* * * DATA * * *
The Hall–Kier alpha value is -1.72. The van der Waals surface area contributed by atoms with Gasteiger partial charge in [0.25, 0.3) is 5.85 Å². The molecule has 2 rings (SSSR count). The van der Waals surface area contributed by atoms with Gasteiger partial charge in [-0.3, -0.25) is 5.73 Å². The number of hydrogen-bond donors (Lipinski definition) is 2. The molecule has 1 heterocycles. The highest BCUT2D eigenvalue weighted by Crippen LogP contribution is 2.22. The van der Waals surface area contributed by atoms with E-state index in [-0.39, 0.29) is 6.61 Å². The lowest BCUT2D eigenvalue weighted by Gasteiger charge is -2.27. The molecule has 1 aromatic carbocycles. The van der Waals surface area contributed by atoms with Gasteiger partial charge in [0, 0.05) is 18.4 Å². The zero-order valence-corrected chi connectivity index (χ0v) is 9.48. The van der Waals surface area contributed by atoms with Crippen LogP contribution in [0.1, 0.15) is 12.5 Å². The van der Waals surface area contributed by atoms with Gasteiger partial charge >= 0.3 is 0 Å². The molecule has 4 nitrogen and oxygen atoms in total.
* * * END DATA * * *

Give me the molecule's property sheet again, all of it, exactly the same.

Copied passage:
The Hall–Kier alpha value is -1.72. The van der Waals surface area contributed by atoms with Gasteiger partial charge in [0.25, 0.3) is 5.85 Å². The molecule has 2 rings (SSSR count). The van der Waals surface area contributed by atoms with Gasteiger partial charge in [-0.3, -0.25) is 5.73 Å². The number of hydrogen-bond donors (Lipinski definition) is 2. The molecule has 1 heterocycles. The highest BCUT2D eigenvalue weighted by Crippen LogP contribution is 2.22. The van der Waals surface area contributed by atoms with E-state index in [-0.39, 0.29) is 6.61 Å². The lowest BCUT2D eigenvalue weighted by Gasteiger charge is -2.27. The molecule has 1 aromatic carbocycles. The van der Waals surface area contributed by atoms with Gasteiger partial charge in [0, 0.05) is 18.4 Å². The zero-order valence-corrected chi connectivity index (χ0v) is 9.48. The van der Waals surface area contributed by atoms with Crippen LogP contribution in [0.1, 0.15) is 12.5 Å². The van der Waals surface area contributed by atoms with Gasteiger partial charge >= 0.3 is 0 Å². The molecule has 4 nitrogen and oxygen atoms in total.